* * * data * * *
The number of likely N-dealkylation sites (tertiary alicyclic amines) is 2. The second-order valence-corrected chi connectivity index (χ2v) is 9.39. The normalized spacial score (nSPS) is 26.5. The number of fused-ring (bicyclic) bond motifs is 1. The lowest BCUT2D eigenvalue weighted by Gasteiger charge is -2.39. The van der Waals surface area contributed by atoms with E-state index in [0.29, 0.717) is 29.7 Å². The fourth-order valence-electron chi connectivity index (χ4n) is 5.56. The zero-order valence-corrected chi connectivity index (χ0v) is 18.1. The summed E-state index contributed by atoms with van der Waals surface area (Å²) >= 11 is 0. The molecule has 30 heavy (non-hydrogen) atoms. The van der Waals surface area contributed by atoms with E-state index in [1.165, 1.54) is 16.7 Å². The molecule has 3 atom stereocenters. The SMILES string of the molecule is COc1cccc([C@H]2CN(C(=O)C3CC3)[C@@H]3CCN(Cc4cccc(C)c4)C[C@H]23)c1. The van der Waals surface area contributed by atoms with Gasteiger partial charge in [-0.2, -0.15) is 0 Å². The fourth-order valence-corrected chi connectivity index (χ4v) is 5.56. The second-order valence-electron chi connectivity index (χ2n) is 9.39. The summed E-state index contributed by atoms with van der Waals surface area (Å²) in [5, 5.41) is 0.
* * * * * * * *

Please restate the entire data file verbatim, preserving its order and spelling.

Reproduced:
The number of likely N-dealkylation sites (tertiary alicyclic amines) is 2. The second-order valence-corrected chi connectivity index (χ2v) is 9.39. The normalized spacial score (nSPS) is 26.5. The number of fused-ring (bicyclic) bond motifs is 1. The lowest BCUT2D eigenvalue weighted by Gasteiger charge is -2.39. The van der Waals surface area contributed by atoms with E-state index in [0.29, 0.717) is 29.7 Å². The fourth-order valence-electron chi connectivity index (χ4n) is 5.56. The zero-order valence-corrected chi connectivity index (χ0v) is 18.1. The summed E-state index contributed by atoms with van der Waals surface area (Å²) >= 11 is 0. The molecule has 30 heavy (non-hydrogen) atoms. The van der Waals surface area contributed by atoms with E-state index in [1.165, 1.54) is 16.7 Å². The molecule has 3 atom stereocenters. The SMILES string of the molecule is COc1cccc([C@H]2CN(C(=O)C3CC3)[C@@H]3CCN(Cc4cccc(C)c4)C[C@H]23)c1. The van der Waals surface area contributed by atoms with Gasteiger partial charge in [-0.2, -0.15) is 0 Å². The fourth-order valence-corrected chi connectivity index (χ4v) is 5.56. The second-order valence-electron chi connectivity index (χ2n) is 9.39. The summed E-state index contributed by atoms with van der Waals surface area (Å²) in [5, 5.41) is 0.